Fearful mice calmed by cannabinoids
Source: Molecular Psychiatry 12/06/12
Researchers in America have found a way to increase levels of a naturally occurring endocannabinoid chemical in the brain that may help treat people with anxiety disorders and post-traumatic stress disorder (PTSD). An enzyme, fatty acid amide hydrolase (FAAH), breaks down the endocannabinoids in the brain, but scientists have been able to block the action of the FAAH in mice, which made the mice less fearful. They say the effect is like that of smoking marijuana. They have also discovered that human genetic differences related to the same brain chemistry influence how well people cope with fear and stress. People with a version of the FAAH gene associated with lower enzyme function and thus with higher endocannabinoid levels showed a greater decrease in activity in the amygdala in response to pictures of threatening faces. The researchers say further studies are now needed to confirm the connections between FAAH variation and PTSD risk as well as the potential of FAAH inhibition as a treatment for fear-related disorders.
Homecare cuts ‘risk lives’
Source: British Red Cross 11/06/12
Cuts by local authorities of vital homecare services are putting the lives of elderly and vulnerable people at risk, the British Red Cross has warned. In a survey of GPs and the general public, 88 per cent of GPs said patients are being put at risk due to lack of social care support; 88 per cent of GPs and 80 per cent of the public said that lack of investment and cuts to social care services are driving down standards, and 85 per cent of GPs and 82 per cent of the public said that thresholds for local authority social care support are being raised because of lack of funding. The Red Cross says homecare can save the NHS thousands of pounds: an analysis of its own health and social care services found that home-based support can save the NHS up to £10,000 per patient per year.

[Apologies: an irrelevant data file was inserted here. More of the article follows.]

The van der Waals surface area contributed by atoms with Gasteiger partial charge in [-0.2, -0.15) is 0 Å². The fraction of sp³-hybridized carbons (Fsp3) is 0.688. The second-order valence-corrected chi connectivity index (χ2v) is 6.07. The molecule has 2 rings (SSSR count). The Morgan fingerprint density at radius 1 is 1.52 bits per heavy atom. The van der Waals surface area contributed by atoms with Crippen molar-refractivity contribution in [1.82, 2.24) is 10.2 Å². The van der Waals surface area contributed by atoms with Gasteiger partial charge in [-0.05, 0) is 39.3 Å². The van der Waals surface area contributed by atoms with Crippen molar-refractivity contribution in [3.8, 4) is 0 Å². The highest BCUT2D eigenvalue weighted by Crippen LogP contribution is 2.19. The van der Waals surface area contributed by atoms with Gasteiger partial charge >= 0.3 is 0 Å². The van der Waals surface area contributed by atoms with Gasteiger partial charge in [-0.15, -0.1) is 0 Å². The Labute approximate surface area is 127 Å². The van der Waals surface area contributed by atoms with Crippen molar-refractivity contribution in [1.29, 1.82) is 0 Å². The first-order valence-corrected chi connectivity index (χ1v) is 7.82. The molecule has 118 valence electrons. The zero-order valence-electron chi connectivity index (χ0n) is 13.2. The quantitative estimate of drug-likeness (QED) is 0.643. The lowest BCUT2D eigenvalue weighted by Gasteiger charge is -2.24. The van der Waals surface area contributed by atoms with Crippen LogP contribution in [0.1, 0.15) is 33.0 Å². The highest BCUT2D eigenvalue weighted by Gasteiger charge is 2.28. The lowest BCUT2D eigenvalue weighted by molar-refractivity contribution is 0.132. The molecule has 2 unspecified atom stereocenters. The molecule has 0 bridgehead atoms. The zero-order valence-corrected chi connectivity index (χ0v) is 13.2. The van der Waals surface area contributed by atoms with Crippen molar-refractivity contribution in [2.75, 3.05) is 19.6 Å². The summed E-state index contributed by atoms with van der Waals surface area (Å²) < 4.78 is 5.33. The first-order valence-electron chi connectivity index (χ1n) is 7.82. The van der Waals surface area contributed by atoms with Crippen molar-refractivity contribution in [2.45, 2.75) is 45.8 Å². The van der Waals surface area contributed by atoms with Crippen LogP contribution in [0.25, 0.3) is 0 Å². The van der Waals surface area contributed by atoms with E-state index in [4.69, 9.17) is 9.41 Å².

Scotland’s higher suicide rates ‘due to mental illness and alcohol’
Source: Journal of Epidemiology & Community Health Online First 10/06/12
Higher levels of mental illness and alcohol misuse are the main factors behind Scotland’s high suicide rates, a comparison of national and local data reveals. Researchers compared a range of social, cultural and health-related factors at postcode and health board level in Scotland and local authority and primary care trust level in England. They found that Scotland’s suicide rate in the period 2001–2006 was 79 per cent higher than in England; younger Scottish men and women aged 15–44 years were at double the risk of suicide of their English peers. Overall, 57% of the risk in Scotland was explained by higher rates of prescriptions for psychotropic drugs (which were used as a proxy for rates of severe mental illness), alcohol and drug use, socioeconomic deprivation, social fragmentation and other health-related indices. The use of psychotropic drugs was the variable most strongly associated with differences in suicide risk, followed by alcohol misuse. These should be the main focus of any suicide preventions strategy, the researchers say.
Neurofeedback may help treat depression
Source: Cardiff University 08/06/12
People with depression can be trained to use neurofeedback to control the part of the brain associated with low mood, researchers at Cardiff University claim. The researchers conducted a trial using MRI scanners to show people with depression how their brains reacted when they looked at positive images. After four sessions of treatment, the eight people in the trial all reported significantly improved mood. A control group of eight people also with depression who were instructed simply to think positive thoughts reported no improvement in mood. The researchers say the MRI scans allowed participants to work out for themselves the kinds of images that were most effective for improving their mood, giving them a sense of control over their own brain activity. The team has now launched a larger randomised controlled trial, funded by the Medical Research Council (MRC), to evaluate the potential therapeutic effects of this technique on depression.
Care Quality Commission appoints new chief executive
Source: Department of Health 08/06/12